Through my life, I have met many different types of people with different beliefs: from conservatives to liberals, anarchists to communists. And I respect all of (well, most of) their opinions and appreciate the experiences that they have had that bring them to believe what they believe, I have never found a convincing argument against voting. While the current US political system may look more oligarchical than democratic, that is due at least in part by us not engaging in it.
This election was certainly the strangest one I lived through, and it’s stranger than all that I have studied. I’ve been following it pretty closely, and I voted for the candidate that I felt best represented my interests. I’m proud that such a candidate exists in this time, and that I was able to vote for someone that I wholeheartedly believe in. However, even if I didn’t like any of the choices that I had been presented with, I still would have voted because even if it’s to choose between the lesser of two evils, I want to have a say, and democracy often really heavily relies on compromise.
So, register to vote, and go vote! Make your voice heard, and together, we can be the change we want to see in American politics.
Before I went abroad last summer, I had grand visions of what traveling would be like. I thought that I could live similarly to how I lived in the US, I would just be in a different country. Besides, Europe isn’t that different from the Americas, right? Well, kind of, in comparison with Asian and African countries perhaps, but the differences that do exist are large. Below are some aspects of my life that have never really been the same when I’m abroad.
- Food: I’m vegetarian, so there isn’t as much variety in the food as what a meat-eater would find, maybe, but the differences I’ve experienced are quite big! I try to eat healthfully, with a lot of fresh fruits and mostly whole grains, but while some aspects of American cuisine have found global popularity, such as french fries, others really have not. What I eat largely depends on where I am, but I’ve found that I really don’t have a problem with that.
- Exercise: I make a very sincere effort to go to the gym at least 3 times a week, but never when I’ve lived abroad have I been able to replicate this. There simply have not been gyms nearby, and sometimes I choose instead to go on runs outside, but even this is so variable based on the weather (running out in the heat is no fun and I will not do it no matter how good it is for me).
- How often I talk to non-local friends and family: Let’s face it, when we go abroad, basically everyone that is not there with us is non-local, and it takes extra effort to communicate with them. I usually talk to my parents on the phone every other day, or every three days, but when I’m abroad, I’ll often go two weeks without talking to them at all, save text messages assuring them I’m alive. Friends are even worse. I won’t talk to anyone on the phone, preferring instead loooooong emails that serve kind of as diary entries that I recount the events of the day in. I don’t text my friends at all when I’m not in the US! I send fewer snapchats and respond to fewer GroupMe-s. You’d think that it would be the opposite, and that I would want to share more with them about my adventures, but the truth is, I’m so preoccupied with absorbing it myself that I don’t think to share.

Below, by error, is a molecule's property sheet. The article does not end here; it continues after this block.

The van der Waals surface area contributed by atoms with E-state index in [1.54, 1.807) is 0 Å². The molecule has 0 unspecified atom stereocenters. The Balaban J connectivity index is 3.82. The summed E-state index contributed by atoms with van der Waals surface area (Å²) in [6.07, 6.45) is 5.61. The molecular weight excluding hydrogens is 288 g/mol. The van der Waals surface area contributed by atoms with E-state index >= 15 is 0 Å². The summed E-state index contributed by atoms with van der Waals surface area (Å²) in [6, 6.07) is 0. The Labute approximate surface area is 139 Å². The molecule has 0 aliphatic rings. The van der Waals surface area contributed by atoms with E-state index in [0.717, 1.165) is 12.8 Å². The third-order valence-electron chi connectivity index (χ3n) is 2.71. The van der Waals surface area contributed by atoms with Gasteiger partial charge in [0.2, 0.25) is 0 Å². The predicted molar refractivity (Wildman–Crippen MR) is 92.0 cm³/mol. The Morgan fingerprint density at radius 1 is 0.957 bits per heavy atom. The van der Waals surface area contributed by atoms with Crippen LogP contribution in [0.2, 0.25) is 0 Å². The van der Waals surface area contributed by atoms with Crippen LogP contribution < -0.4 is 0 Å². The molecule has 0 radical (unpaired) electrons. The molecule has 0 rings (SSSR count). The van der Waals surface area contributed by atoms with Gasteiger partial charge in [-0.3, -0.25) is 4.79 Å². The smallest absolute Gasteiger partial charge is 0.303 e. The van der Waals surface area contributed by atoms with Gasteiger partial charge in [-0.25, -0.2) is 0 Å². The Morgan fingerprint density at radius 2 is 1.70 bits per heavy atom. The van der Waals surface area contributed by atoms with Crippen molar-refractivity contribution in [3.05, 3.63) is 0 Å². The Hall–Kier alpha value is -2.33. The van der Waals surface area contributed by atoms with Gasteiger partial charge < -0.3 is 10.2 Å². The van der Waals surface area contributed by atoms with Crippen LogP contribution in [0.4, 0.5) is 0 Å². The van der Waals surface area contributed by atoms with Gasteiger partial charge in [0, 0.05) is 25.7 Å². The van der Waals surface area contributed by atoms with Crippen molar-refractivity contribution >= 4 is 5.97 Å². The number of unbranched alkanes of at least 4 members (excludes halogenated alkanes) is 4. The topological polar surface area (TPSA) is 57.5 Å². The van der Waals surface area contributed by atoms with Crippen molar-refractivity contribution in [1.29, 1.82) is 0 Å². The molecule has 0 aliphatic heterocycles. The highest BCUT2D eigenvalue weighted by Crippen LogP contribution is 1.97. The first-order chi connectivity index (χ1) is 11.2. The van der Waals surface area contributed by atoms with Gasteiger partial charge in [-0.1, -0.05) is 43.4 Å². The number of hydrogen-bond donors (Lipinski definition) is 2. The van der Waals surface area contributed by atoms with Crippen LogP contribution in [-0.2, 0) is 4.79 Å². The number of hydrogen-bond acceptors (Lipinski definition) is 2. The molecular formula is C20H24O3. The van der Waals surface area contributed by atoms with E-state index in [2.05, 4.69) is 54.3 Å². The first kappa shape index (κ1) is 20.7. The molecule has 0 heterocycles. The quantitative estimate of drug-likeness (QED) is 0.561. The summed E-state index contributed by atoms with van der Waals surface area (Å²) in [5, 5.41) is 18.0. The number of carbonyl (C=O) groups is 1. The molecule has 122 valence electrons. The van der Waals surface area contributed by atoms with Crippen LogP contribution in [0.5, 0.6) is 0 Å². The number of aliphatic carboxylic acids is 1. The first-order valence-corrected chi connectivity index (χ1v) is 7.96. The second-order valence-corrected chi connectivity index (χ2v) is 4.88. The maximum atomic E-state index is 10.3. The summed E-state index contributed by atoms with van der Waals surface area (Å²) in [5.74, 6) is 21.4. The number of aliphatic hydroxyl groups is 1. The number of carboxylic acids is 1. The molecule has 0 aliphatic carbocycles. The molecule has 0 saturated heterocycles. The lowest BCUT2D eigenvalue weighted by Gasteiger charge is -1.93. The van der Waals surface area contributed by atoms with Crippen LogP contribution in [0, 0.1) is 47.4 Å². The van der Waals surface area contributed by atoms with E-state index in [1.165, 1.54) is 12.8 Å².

I don’t think that it’s a bad thing that my life isn’t the same abroad as when I’m in the United States, quite the opposite in fact. Changing my life gives me more insight into who I am as a person, and I love that it gives the opportunity for growth.
Cultural groups vary a little bit from other international organizations. Cultural groups are (clearly) limited to a single culture, and are most often frequented by those who identify as fitting within that culture. There events relate more to tradition, and the people you meet within it tend to come from similar backgrounds as you. These sorts of organizations are, in my opinion, vital to preserving our heritage as second generation immigrants.
OUIS does this, and more. In addition to promoting Indian culture, serving as a network for fellow South Asians, and informing others about Indian customs, OUIS also raises money for an Indian charity that donates to the education of children in slums, and the fundraising events are geared toward helping this charity. There haven’t been as many events that took place this semester beyond general body meetings, but the organization itself seems to focusing on reaching out to other South Asian organizations on campus to build a better network within OU’s campus activities scene. Overall, I have enjoyed being a member of this organization this semester, and look forward to what the future brings.